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Released 27 July 2012
Director Pat Collins
Starring Eoghan Mac Giolla Bhríde

Pat Collins, Eoghan Mac Giolla Bhríde, Sharon Whooley
Producer(s) Tina Moran
Origin Ireland, Germany
Running Time 87 minutes
Genre Drama
Rating G

Silence is not golden.

What was the thought process behind making this film? “It's art” is the response I'll get from different circles trying to justify its existence. Okay, it may be art but just because it is labelled with such a small but influential word does not mean that it is any good. Silence suffers from its desperation to be something different, something “out there”, and there's no point in sugar-coating it in any other way, it is simply awful.

Eoghan has returned to Ireland for the first time in fifteen years to record places free from man-made sound for a job he has received. A recluse who in some ways is lonely but in many others simply feels most comfortable in his own company, Eoghan's journey takes him back to his childhood years growing up in rural Ireland. His quest for silence and a few fleeting conversations with locals reveal a lot has changed during his time away.

Let's get one thing straight – not much happens in this film. As slow-burners go, the ashes from one of Eoghan's campfires are still probably smouldering in some secluded forest in north west Donegal. Interaction between Eoghan and other characters is few and far between. Of course, this is the point but it means that there are severely long sequences where enjoyment is left to the eye of the beholder. While the pictures of the countryside are wondrous, showing off every inch of Ireland's beauty, the substance is overwhelmingly dreary.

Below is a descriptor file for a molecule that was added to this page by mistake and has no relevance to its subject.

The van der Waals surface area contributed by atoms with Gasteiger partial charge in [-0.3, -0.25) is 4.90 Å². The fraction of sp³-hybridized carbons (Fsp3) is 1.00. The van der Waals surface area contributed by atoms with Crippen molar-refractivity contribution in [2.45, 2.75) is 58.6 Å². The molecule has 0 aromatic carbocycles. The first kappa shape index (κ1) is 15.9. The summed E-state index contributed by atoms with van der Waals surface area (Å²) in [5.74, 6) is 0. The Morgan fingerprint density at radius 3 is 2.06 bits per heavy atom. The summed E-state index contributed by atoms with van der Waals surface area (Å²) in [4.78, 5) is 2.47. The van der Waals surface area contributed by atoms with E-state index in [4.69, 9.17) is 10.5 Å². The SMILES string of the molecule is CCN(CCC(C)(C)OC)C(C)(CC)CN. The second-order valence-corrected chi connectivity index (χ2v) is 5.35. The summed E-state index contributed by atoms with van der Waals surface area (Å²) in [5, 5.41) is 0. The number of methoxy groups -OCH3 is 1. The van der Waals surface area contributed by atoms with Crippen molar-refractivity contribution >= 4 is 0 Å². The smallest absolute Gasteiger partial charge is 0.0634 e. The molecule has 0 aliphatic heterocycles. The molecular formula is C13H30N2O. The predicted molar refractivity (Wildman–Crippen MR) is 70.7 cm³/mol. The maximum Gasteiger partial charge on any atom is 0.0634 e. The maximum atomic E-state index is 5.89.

The deeper I got into the storyline the more I felt it would have been better suited to a radio film instead. The integral use of sound to convey meaning would have resonated better with only the ear rather than the eye in use as well, encouraging greater imagination. On screen, there is no escaping the fact that nothing is happening and, in the end, boredom is the paralysing emotion. The irony is that Eoghan's recordings will probably air on radio in some shape or form.

Struggling to find anything good to say about Silence, I'd stay well clear unless you're in a reflective mood and want to mentally escape from the hustle and bustle of a more modern, urban life.

- David Caulfield